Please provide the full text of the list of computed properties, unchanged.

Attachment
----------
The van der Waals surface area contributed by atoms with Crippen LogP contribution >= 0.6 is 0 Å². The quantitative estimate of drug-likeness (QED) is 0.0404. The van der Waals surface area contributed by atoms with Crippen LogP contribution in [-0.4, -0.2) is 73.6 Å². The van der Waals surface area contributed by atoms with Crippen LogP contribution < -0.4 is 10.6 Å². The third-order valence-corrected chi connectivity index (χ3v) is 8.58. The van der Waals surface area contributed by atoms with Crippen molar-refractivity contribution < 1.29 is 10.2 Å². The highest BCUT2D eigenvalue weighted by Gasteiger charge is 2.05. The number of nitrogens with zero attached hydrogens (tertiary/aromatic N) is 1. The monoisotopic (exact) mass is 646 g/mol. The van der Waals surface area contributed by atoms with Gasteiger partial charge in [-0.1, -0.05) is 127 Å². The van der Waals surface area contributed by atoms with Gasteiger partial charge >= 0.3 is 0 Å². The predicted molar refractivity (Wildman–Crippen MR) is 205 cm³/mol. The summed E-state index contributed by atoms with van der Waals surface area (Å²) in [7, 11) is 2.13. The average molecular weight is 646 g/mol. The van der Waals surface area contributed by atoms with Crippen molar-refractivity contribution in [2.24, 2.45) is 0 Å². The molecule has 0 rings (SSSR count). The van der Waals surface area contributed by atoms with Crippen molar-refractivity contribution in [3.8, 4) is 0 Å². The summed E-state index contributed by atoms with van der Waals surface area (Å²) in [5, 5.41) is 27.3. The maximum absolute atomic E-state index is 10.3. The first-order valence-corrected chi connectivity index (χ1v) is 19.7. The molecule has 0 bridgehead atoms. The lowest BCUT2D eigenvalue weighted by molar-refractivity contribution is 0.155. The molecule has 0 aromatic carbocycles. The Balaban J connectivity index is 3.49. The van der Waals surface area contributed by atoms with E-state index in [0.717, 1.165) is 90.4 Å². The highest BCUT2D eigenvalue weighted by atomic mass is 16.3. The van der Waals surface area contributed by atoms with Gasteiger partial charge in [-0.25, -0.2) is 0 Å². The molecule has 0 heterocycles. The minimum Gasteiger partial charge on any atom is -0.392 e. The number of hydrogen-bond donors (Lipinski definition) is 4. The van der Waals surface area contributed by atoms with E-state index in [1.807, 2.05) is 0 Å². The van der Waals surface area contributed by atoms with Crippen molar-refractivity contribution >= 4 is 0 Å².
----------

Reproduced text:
The van der Waals surface area contributed by atoms with Crippen LogP contribution >= 0.6 is 0 Å². The quantitative estimate of drug-likeness (QED) is 0.0404. The van der Waals surface area contributed by atoms with Crippen LogP contribution in [-0.4, -0.2) is 73.6 Å². The van der Waals surface area contributed by atoms with Crippen LogP contribution < -0.4 is 10.6 Å². The third-order valence-corrected chi connectivity index (χ3v) is 8.58. The van der Waals surface area contributed by atoms with Crippen molar-refractivity contribution < 1.29 is 10.2 Å². The highest BCUT2D eigenvalue weighted by Gasteiger charge is 2.05. The number of nitrogens with zero attached hydrogens (tertiary/aromatic N) is 1. The monoisotopic (exact) mass is 646 g/mol. The van der Waals surface area contributed by atoms with Gasteiger partial charge in [-0.1, -0.05) is 127 Å². The van der Waals surface area contributed by atoms with Gasteiger partial charge >= 0.3 is 0 Å². The predicted molar refractivity (Wildman–Crippen MR) is 205 cm³/mol. The summed E-state index contributed by atoms with van der Waals surface area (Å²) in [7, 11) is 2.13. The average molecular weight is 646 g/mol. The van der Waals surface area contributed by atoms with Crippen molar-refractivity contribution in [2.24, 2.45) is 0 Å². The molecule has 0 rings (SSSR count). The van der Waals surface area contributed by atoms with Crippen molar-refractivity contribution in [3.8, 4) is 0 Å². The summed E-state index contributed by atoms with van der Waals surface area (Å²) in [5, 5.41) is 27.3. The maximum absolute atomic E-state index is 10.3. The first-order valence-corrected chi connectivity index (χ1v) is 19.7. The molecule has 0 bridgehead atoms. The lowest BCUT2D eigenvalue weighted by molar-refractivity contribution is 0.155. The molecule has 0 aromatic carbocycles. The Balaban J connectivity index is 3.49. The van der Waals surface area contributed by atoms with E-state index in [0.717, 1.165) is 90.4 Å². The highest BCUT2D eigenvalue weighted by atomic mass is 16.3. The van der Waals surface area contributed by atoms with Gasteiger partial charge in [-0.25, -0.2) is 0 Å². The molecule has 0 heterocycles. The minimum Gasteiger partial charge on any atom is -0.392 e. The number of hydrogen-bond donors (Lipinski definition) is 4. The van der Waals surface area contributed by atoms with E-state index in [1.807, 2.05) is 0 Å². The van der Waals surface area contributed by atoms with Crippen molar-refractivity contribution >= 4 is 0 Å².